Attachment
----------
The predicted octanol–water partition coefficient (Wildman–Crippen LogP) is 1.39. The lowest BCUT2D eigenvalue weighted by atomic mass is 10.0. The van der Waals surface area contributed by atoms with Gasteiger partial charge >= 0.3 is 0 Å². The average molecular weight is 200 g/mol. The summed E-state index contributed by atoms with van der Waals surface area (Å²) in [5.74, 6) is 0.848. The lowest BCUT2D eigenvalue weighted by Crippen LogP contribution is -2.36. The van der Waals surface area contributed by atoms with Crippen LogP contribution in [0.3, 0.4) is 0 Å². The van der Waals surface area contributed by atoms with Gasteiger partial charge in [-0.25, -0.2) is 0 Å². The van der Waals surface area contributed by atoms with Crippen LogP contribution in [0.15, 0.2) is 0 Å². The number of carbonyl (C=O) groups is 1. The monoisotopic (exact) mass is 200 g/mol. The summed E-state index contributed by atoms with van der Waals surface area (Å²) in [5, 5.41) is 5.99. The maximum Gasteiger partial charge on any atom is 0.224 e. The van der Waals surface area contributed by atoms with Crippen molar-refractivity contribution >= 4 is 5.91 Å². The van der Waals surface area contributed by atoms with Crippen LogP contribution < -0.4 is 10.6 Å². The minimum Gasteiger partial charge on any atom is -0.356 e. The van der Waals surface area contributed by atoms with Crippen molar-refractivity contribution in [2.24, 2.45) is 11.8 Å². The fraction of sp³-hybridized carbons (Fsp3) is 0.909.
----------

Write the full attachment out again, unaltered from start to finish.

The predicted octanol–water partition coefficient (Wildman–Crippen LogP) is 1.39. The lowest BCUT2D eigenvalue weighted by atomic mass is 10.0. The van der Waals surface area contributed by atoms with Gasteiger partial charge >= 0.3 is 0 Å². The average molecular weight is 200 g/mol. The summed E-state index contributed by atoms with van der Waals surface area (Å²) in [5.74, 6) is 0.848. The lowest BCUT2D eigenvalue weighted by Crippen LogP contribution is -2.36. The van der Waals surface area contributed by atoms with Crippen LogP contribution in [0.3, 0.4) is 0 Å². The van der Waals surface area contributed by atoms with Gasteiger partial charge in [-0.25, -0.2) is 0 Å². The van der Waals surface area contributed by atoms with Crippen LogP contribution in [0.15, 0.2) is 0 Å². The number of carbonyl (C=O) groups is 1. The monoisotopic (exact) mass is 200 g/mol. The summed E-state index contributed by atoms with van der Waals surface area (Å²) in [5, 5.41) is 5.99. The maximum Gasteiger partial charge on any atom is 0.224 e. The van der Waals surface area contributed by atoms with Crippen molar-refractivity contribution >= 4 is 5.91 Å². The van der Waals surface area contributed by atoms with Crippen LogP contribution < -0.4 is 10.6 Å². The minimum Gasteiger partial charge on any atom is -0.356 e. The van der Waals surface area contributed by atoms with Crippen molar-refractivity contribution in [2.24, 2.45) is 11.8 Å². The fraction of sp³-hybridized carbons (Fsp3) is 0.909.